Common symptoms of clinical depression
Published 10:42 am Tuesday, October 25, 2022
From time to time, all of us experience feelings of sadness, but that is usually short-lived and unlike depression, does not last more than 2weeks. The symptoms of depression are many and vary from person to person. They commonly include feeling sad, empty, or unable to feel happiness, and these feelings may last for extended periods of time. Those suffering from these symptoms may say or think that no one can help make them feel better.
People with depression may feel as though they are worthless, or their life has no meaning. They may also believe that they are a burden to others and that the world or their family is better off without them. If a person has these feelings and suicidal thoughts, they should seek emergency help. If you’re with someone that has been making comments about suicide, don’t assume it’s a joke, and call either 911, your local suicide hotline or the National Suicide Prevention Lifeline which is available 24 hours a day by dialing 988.
Some people with depression lose interest in things or activities that they used to enjoy. These can include sports, hobbies, going out with friends, music, or sexual activity. They may turn down offers to do activities or be with others, and they may not want to do things they used to like doing. At times a depressed person may seem to be angry with others and may easily become irritated and annoyed.
The National Institutes of Mental Health say that males suffering from depression are more likely than females to experience irritability, and that children and adolescents are also more likely to display symptoms of their depression through anger, irritability, and tantrums.
Depression can interfere with a person’s cognitive abilities. They may have trouble focusing or concentrating on personal or professional matters. Additionally, they may find it difficult to make decisions, even those involving seemingly minor, everyday choices. They may also find that they cannot remember things as well as they did previously, such as appointments or commitments, and not recall things that they said or did recently.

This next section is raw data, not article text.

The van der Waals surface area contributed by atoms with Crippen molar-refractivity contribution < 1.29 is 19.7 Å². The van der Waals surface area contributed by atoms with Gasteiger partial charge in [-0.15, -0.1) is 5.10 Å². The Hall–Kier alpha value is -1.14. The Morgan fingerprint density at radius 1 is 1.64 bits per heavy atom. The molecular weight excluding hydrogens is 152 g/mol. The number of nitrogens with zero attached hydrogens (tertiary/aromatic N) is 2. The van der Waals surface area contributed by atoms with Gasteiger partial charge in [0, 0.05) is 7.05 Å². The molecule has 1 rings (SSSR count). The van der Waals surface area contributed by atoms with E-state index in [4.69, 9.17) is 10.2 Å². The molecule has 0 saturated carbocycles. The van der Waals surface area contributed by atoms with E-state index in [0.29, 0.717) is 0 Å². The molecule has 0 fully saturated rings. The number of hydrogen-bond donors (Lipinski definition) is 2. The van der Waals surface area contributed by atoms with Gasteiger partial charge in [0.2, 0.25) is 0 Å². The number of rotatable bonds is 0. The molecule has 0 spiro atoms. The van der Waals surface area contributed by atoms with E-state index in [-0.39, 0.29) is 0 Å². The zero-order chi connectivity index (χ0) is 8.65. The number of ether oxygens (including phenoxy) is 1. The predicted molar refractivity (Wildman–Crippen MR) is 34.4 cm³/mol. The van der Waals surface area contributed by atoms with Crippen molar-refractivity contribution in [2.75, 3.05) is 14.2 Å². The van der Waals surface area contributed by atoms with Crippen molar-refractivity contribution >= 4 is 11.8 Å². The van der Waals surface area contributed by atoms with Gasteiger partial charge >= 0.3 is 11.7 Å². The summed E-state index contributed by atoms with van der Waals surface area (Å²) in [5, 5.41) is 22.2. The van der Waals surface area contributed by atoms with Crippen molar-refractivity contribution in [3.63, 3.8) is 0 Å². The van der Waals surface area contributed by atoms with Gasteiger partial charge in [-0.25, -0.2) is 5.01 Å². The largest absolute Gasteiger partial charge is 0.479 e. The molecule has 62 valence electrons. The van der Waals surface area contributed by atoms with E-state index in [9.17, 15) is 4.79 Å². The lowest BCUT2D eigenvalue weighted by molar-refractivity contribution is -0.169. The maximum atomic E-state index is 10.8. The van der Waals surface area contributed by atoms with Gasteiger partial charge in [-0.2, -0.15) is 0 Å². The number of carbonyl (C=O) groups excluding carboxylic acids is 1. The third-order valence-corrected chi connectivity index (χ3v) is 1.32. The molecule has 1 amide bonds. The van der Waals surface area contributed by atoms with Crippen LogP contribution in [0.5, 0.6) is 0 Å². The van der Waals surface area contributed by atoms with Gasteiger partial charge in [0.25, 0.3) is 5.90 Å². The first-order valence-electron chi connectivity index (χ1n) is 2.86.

While the loss of appetite may occur, some people with depression may eat more than usual. For some individuals, food can be a comfort mechanism for negative feelings and a way to deal with boredom or loneliness. Being depressed can make it difficult for people to feel motivated to get outside or exercise. This combined with an increase in food intake can cause weight gain.
Having just one of the symptoms above does not mean that a person has depression. For instance, other health issues and some medications can cause weight gain or insomnia. However, people who have multiple symptoms and are concerned about depression should contact a doctor to discuss their mental health. Unfortunately, there is no single test that can diagnose depression. Usually, a medical professional will evaluate a person’s symptoms and their personal and family medical history to make a diagnosis using specialized questionnaires and screening tools.
Depression is a treatable mental health condition that can cause a range of symptoms. Anyone who is concerned that they or a loved one is experiencing symptoms of depression should speak with a doctor as soon as possible. Proper care for depression can significantly improve quality of life and even be lifesaving.
Ron Kauffman is a Consultant & Expert Speaker on Issues of Aging. You may contact him by phone at (828) 696-9799 or by email at: firstname.lastname@example.org